Quantifying Placental Vascular Growth

Hello everybody,

I am a medical PhD student at the department of Obstetrics and I investigate identical twin pregnancies. Identical twins share one placenta and their blood circulation is therefore connected to each other via small vessels on the placental surface. A part of job is injecting placentas with colored dye to make the vessels more visible and to check whether there are connecting vessels between the twins. (The picture below is an injected placenta of a identical twin pregenancy with normal vascular distribution)


In some identical twin pregnancies there is a disproportional distribution of placental mass. This factor may result in poor nourishment of one of the twins, resulting in subsequent poor overall fetal growth. (Below a picture of a placenta with a disproportionate vascular distribution)

For my study I want to quantify this disproportion by measuring the length, amount and complexity of the branches for each twin in these pictures.

Do any of you guys know if there is a way to do this? A specific imageJ plugin?
I have only a little experience in ImageJ. I came across some imageJ plugins like AnalyzeSkeleton, but I am not sure whether it really fits my purpose.

It would be great if anyone of you would have an advice for me. Thank you in advance.

Kind regards,

Lisanne

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Welcome to the forum, @Lisanne!

You’re on the right track with Analyze Skeleton, that’s what you’ll need in the end to measure the total length of objects in your image. The more challenging step however is the segmentation of the image to separate the four classes of stained vessels from each other and from the background.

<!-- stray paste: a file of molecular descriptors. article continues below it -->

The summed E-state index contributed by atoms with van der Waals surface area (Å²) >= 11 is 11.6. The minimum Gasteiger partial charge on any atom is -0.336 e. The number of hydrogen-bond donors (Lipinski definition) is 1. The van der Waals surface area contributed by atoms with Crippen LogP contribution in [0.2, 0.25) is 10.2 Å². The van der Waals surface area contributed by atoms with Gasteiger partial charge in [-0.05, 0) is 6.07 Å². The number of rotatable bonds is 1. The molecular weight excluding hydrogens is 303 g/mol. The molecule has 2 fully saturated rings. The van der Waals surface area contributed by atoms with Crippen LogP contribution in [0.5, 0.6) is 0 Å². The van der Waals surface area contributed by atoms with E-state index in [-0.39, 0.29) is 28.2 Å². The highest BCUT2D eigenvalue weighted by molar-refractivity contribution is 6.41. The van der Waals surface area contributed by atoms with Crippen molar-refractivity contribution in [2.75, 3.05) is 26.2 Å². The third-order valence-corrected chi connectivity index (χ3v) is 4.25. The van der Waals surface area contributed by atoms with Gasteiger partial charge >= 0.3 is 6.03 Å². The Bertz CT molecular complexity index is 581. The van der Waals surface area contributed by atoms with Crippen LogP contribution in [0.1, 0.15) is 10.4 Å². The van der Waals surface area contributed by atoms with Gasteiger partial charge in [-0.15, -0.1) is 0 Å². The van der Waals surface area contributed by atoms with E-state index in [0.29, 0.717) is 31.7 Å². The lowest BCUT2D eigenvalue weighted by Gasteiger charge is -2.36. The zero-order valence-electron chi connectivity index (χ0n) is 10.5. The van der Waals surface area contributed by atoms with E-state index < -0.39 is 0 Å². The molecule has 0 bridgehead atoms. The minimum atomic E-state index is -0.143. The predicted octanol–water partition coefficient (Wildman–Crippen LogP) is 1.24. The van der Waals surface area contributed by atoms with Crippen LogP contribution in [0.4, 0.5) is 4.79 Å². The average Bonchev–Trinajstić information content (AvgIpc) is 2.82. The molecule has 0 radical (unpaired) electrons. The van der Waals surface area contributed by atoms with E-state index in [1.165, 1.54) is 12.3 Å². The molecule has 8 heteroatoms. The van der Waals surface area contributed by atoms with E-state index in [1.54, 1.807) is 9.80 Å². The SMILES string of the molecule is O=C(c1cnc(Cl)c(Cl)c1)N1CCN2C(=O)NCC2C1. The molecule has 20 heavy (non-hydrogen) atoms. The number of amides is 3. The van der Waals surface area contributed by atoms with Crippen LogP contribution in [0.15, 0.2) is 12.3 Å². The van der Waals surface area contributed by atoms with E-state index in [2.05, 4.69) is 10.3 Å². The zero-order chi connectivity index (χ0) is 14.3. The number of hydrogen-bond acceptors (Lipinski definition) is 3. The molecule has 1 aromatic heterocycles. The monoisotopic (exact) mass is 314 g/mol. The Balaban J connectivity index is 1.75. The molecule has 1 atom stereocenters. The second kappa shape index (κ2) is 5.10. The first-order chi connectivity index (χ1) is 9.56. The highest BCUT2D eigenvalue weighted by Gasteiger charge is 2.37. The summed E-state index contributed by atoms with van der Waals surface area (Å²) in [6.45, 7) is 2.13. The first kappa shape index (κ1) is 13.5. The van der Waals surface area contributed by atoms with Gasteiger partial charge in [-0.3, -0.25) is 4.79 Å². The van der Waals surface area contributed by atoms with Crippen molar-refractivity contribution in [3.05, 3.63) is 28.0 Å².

One possible way would be:

  • Plugins > Segmentation > Trainable Weka Segmentation
    • Define five classes: Red, Blue, Green, Yellow and Background
    • Draw examples for each class and add them to the labels
    • Train classifier
    • Get probabilty

Here’s a montage of the probability maps that I got when quickly trying with your first image:

  • On the resulting stack of probability map, you can process each slice:
    • Set a threshold (e.g. 0.5) using Image > Adjust > Threshold
    • Analyze > Analyze Particles with a size filter to get rid of small particles
    • Plugins > Skeleton > Skeletonize (2D/3D)
    • Finally, Analzye > Skeleton > Analyze Skeleton (2D/3D) and sum up the lengths of all branches

Hope that helps getting you started.


Alternatively, you can directly try to set different thresholds on the Hue channel after converting your RGB image via Image > Type > HSB Stack. In any case, you should not work with jpg images for your color analysis because the jpg compression will produce artifacts that are most pronounced in the Hue channel.

1 Like

Dear Lissane
acctually i had developed a method to do that, so if you are interested, plese send me and email and we will collaborate.
miroslaba.villalobos@ccadet.unam.mx or famivica@hotmail.com
Fabiola Villalobos

Hi Lissane,
These vessels are beautiful!! May I ask what dyes you are injecting?
My email is mwallingford at tuftsmedicalcenter.org if email communication is easier.
Mary